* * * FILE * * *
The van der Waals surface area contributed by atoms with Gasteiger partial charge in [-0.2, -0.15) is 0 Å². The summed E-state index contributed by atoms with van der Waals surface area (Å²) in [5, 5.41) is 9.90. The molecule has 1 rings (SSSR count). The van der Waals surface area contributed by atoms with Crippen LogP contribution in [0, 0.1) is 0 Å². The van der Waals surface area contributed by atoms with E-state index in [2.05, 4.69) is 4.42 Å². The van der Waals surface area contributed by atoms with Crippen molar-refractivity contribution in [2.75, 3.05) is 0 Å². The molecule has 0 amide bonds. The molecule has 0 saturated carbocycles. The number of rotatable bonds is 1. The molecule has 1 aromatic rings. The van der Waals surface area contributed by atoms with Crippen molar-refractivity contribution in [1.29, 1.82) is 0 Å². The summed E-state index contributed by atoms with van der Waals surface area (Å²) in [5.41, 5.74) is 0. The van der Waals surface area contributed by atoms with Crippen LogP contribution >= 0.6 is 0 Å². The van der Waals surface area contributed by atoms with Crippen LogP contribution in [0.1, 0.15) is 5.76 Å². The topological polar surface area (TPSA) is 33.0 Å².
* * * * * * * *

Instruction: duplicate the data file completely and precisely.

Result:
The van der Waals surface area contributed by atoms with Gasteiger partial charge in [-0.2, -0.15) is 0 Å². The summed E-state index contributed by atoms with van der Waals surface area (Å²) in [5, 5.41) is 9.90. The molecule has 1 rings (SSSR count). The van der Waals surface area contributed by atoms with Crippen LogP contribution in [0, 0.1) is 0 Å². The van der Waals surface area contributed by atoms with E-state index in [2.05, 4.69) is 4.42 Å². The van der Waals surface area contributed by atoms with Crippen molar-refractivity contribution in [2.75, 3.05) is 0 Å². The molecule has 0 amide bonds. The molecule has 0 saturated carbocycles. The number of rotatable bonds is 1. The molecule has 1 aromatic rings. The van der Waals surface area contributed by atoms with Crippen molar-refractivity contribution in [1.29, 1.82) is 0 Å². The summed E-state index contributed by atoms with van der Waals surface area (Å²) in [5.41, 5.74) is 0. The van der Waals surface area contributed by atoms with Crippen LogP contribution >= 0.6 is 0 Å². The van der Waals surface area contributed by atoms with Crippen LogP contribution in [0.1, 0.15) is 5.76 Å². The topological polar surface area (TPSA) is 33.0 Å².